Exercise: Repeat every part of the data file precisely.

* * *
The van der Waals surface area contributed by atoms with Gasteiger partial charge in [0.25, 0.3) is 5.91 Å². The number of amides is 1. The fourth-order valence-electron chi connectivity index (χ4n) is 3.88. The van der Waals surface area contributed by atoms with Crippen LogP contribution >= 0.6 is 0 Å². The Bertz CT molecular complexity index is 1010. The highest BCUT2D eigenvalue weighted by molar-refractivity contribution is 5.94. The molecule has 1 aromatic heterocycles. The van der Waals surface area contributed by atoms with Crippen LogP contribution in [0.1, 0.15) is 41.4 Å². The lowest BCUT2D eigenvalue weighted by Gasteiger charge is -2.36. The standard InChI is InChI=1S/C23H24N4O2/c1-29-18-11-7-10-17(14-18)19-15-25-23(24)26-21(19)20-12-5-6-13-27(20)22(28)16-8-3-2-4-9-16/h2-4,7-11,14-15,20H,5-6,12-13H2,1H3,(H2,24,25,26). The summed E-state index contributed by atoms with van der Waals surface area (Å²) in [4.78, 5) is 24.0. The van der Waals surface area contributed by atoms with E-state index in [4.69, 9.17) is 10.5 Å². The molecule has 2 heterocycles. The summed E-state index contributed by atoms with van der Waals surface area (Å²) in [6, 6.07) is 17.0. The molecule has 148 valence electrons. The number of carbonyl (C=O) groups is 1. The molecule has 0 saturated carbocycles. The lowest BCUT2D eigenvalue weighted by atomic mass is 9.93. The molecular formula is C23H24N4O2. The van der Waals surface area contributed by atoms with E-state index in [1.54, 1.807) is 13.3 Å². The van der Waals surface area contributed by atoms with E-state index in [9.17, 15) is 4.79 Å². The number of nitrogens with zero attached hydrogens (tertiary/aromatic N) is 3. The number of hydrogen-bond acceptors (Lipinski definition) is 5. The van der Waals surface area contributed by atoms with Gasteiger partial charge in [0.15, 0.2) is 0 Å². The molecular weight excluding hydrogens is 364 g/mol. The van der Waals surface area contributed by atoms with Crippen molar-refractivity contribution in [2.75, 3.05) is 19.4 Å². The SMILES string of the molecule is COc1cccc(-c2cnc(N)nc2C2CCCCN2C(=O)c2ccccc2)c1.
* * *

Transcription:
The van der Waals surface area contributed by atoms with Gasteiger partial charge in [0.25, 0.3) is 5.91 Å². The number of amides is 1. The fourth-order valence-electron chi connectivity index (χ4n) is 3.88. The van der Waals surface area contributed by atoms with Crippen LogP contribution >= 0.6 is 0 Å². The Bertz CT molecular complexity index is 1010. The highest BCUT2D eigenvalue weighted by molar-refractivity contribution is 5.94. The molecule has 1 aromatic heterocycles. The van der Waals surface area contributed by atoms with Crippen LogP contribution in [0.1, 0.15) is 41.4 Å². The lowest BCUT2D eigenvalue weighted by Gasteiger charge is -2.36. The standard InChI is InChI=1S/C23H24N4O2/c1-29-18-11-7-10-17(14-18)19-15-25-23(24)26-21(19)20-12-5-6-13-27(20)22(28)16-8-3-2-4-9-16/h2-4,7-11,14-15,20H,5-6,12-13H2,1H3,(H2,24,25,26). The summed E-state index contributed by atoms with van der Waals surface area (Å²) in [4.78, 5) is 24.0. The van der Waals surface area contributed by atoms with E-state index in [4.69, 9.17) is 10.5 Å². The molecule has 2 heterocycles. The summed E-state index contributed by atoms with van der Waals surface area (Å²) in [6, 6.07) is 17.0. The molecule has 148 valence electrons. The number of carbonyl (C=O) groups is 1. The molecule has 0 saturated carbocycles. The lowest BCUT2D eigenvalue weighted by atomic mass is 9.93. The molecular formula is C23H24N4O2. The van der Waals surface area contributed by atoms with E-state index in [1.54, 1.807) is 13.3 Å². The van der Waals surface area contributed by atoms with E-state index in [9.17, 15) is 4.79 Å². The number of nitrogens with zero attached hydrogens (tertiary/aromatic N) is 3. The number of hydrogen-bond acceptors (Lipinski definition) is 5. The van der Waals surface area contributed by atoms with Gasteiger partial charge in [0.15, 0.2) is 0 Å². The molecular weight excluding hydrogens is 364 g/mol. The van der Waals surface area contributed by atoms with Crippen molar-refractivity contribution in [2.75, 3.05) is 19.4 Å². The SMILES string of the molecule is COc1cccc(-c2cnc(N)nc2C2CCCCN2C(=O)c2ccccc2)c1.